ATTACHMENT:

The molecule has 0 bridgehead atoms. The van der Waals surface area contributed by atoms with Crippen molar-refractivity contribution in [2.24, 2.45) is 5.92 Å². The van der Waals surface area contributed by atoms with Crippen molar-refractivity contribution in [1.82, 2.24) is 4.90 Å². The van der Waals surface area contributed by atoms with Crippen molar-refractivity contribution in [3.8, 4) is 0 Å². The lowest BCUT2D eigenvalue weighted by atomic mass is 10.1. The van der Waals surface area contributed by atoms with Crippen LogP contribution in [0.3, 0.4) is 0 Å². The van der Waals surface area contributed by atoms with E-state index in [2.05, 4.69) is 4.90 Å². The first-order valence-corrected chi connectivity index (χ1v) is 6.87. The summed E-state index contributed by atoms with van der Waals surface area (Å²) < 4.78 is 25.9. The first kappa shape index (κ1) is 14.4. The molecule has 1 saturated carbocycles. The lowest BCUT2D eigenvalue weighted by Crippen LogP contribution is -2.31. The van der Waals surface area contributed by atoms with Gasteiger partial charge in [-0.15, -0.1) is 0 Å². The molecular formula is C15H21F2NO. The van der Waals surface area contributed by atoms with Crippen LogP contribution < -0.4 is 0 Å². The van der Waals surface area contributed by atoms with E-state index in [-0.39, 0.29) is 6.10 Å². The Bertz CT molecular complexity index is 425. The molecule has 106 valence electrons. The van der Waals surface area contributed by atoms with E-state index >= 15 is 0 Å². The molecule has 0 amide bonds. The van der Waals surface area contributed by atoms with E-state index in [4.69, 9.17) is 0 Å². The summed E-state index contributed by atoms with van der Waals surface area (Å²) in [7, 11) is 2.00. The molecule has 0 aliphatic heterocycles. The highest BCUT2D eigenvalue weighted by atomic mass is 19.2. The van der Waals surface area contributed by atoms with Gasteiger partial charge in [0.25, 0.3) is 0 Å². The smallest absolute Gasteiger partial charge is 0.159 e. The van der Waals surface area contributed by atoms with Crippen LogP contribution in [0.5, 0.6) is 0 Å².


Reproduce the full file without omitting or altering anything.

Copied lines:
The molecule has 0 bridgehead atoms. The van der Waals surface area contributed by atoms with Crippen molar-refractivity contribution in [2.24, 2.45) is 5.92 Å². The van der Waals surface area contributed by atoms with Crippen molar-refractivity contribution in [1.82, 2.24) is 4.90 Å². The van der Waals surface area contributed by atoms with Crippen molar-refractivity contribution in [3.8, 4) is 0 Å². The lowest BCUT2D eigenvalue weighted by atomic mass is 10.1. The van der Waals surface area contributed by atoms with Crippen LogP contribution in [0.3, 0.4) is 0 Å². The van der Waals surface area contributed by atoms with E-state index in [2.05, 4.69) is 4.90 Å². The first-order valence-corrected chi connectivity index (χ1v) is 6.87. The summed E-state index contributed by atoms with van der Waals surface area (Å²) < 4.78 is 25.9. The first kappa shape index (κ1) is 14.4. The molecule has 1 saturated carbocycles. The lowest BCUT2D eigenvalue weighted by Crippen LogP contribution is -2.31. The van der Waals surface area contributed by atoms with Gasteiger partial charge in [-0.15, -0.1) is 0 Å². The molecular formula is C15H21F2NO. The van der Waals surface area contributed by atoms with Crippen LogP contribution < -0.4 is 0 Å². The van der Waals surface area contributed by atoms with E-state index in [-0.39, 0.29) is 6.10 Å². The Bertz CT molecular complexity index is 425. The molecule has 106 valence electrons. The van der Waals surface area contributed by atoms with E-state index >= 15 is 0 Å². The molecule has 0 amide bonds. The van der Waals surface area contributed by atoms with E-state index in [4.69, 9.17) is 0 Å². The summed E-state index contributed by atoms with van der Waals surface area (Å²) in [7, 11) is 2.00. The molecule has 0 aliphatic heterocycles. The highest BCUT2D eigenvalue weighted by atomic mass is 19.2. The van der Waals surface area contributed by atoms with Gasteiger partial charge in [0.25, 0.3) is 0 Å². The smallest absolute Gasteiger partial charge is 0.159 e. The van der Waals surface area contributed by atoms with Crippen LogP contribution in [0.5, 0.6) is 0 Å².